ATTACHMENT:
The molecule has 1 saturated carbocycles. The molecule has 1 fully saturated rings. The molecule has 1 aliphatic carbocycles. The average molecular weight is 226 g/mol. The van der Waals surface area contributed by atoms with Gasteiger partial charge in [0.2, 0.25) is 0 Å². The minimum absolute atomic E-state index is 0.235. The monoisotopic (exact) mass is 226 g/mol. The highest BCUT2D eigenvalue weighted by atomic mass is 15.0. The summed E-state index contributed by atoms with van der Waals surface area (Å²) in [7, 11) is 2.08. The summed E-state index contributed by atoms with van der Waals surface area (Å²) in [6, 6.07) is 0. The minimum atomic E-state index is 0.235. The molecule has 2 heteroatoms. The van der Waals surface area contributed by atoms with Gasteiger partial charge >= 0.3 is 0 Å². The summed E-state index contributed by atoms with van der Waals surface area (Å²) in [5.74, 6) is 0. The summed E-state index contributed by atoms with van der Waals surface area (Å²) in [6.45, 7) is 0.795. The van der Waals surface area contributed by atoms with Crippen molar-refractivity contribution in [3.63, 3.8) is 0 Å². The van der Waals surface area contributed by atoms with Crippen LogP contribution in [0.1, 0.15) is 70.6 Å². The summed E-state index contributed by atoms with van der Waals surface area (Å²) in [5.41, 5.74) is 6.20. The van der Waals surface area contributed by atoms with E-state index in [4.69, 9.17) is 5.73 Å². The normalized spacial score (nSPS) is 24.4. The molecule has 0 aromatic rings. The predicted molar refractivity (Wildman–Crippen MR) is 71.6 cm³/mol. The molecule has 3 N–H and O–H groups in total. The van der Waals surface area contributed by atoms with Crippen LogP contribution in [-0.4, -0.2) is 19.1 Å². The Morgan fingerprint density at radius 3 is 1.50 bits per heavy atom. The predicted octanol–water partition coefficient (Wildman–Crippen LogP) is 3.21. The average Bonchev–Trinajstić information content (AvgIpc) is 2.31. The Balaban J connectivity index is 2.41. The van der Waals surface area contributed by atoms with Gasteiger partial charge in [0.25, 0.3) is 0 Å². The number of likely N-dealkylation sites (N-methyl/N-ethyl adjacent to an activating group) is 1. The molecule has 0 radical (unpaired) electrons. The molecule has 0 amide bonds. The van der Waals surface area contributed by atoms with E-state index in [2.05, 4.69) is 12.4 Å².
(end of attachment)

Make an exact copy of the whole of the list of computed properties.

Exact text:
The molecule has 1 saturated carbocycles. The molecule has 1 fully saturated rings. The molecule has 1 aliphatic carbocycles. The average molecular weight is 226 g/mol. The van der Waals surface area contributed by atoms with Gasteiger partial charge in [0.2, 0.25) is 0 Å². The minimum absolute atomic E-state index is 0.235. The monoisotopic (exact) mass is 226 g/mol. The highest BCUT2D eigenvalue weighted by atomic mass is 15.0. The summed E-state index contributed by atoms with van der Waals surface area (Å²) in [7, 11) is 2.08. The summed E-state index contributed by atoms with van der Waals surface area (Å²) in [6, 6.07) is 0. The minimum atomic E-state index is 0.235. The molecule has 2 heteroatoms. The van der Waals surface area contributed by atoms with Gasteiger partial charge >= 0.3 is 0 Å². The summed E-state index contributed by atoms with van der Waals surface area (Å²) in [5.74, 6) is 0. The summed E-state index contributed by atoms with van der Waals surface area (Å²) in [6.45, 7) is 0.795. The van der Waals surface area contributed by atoms with Crippen molar-refractivity contribution in [3.63, 3.8) is 0 Å². The van der Waals surface area contributed by atoms with Crippen LogP contribution in [0.1, 0.15) is 70.6 Å². The summed E-state index contributed by atoms with van der Waals surface area (Å²) in [5.41, 5.74) is 6.20. The van der Waals surface area contributed by atoms with E-state index in [4.69, 9.17) is 5.73 Å². The normalized spacial score (nSPS) is 24.4. The molecule has 0 aromatic rings. The predicted molar refractivity (Wildman–Crippen MR) is 71.6 cm³/mol. The molecule has 3 N–H and O–H groups in total. The van der Waals surface area contributed by atoms with Crippen LogP contribution in [-0.4, -0.2) is 19.1 Å². The Morgan fingerprint density at radius 3 is 1.50 bits per heavy atom. The predicted octanol–water partition coefficient (Wildman–Crippen LogP) is 3.21. The average Bonchev–Trinajstić information content (AvgIpc) is 2.31. The Balaban J connectivity index is 2.41. The van der Waals surface area contributed by atoms with Gasteiger partial charge in [0.25, 0.3) is 0 Å². The number of likely N-dealkylation sites (N-methyl/N-ethyl adjacent to an activating group) is 1. The molecule has 0 radical (unpaired) electrons. The molecule has 0 amide bonds. The van der Waals surface area contributed by atoms with E-state index in [2.05, 4.69) is 12.4 Å².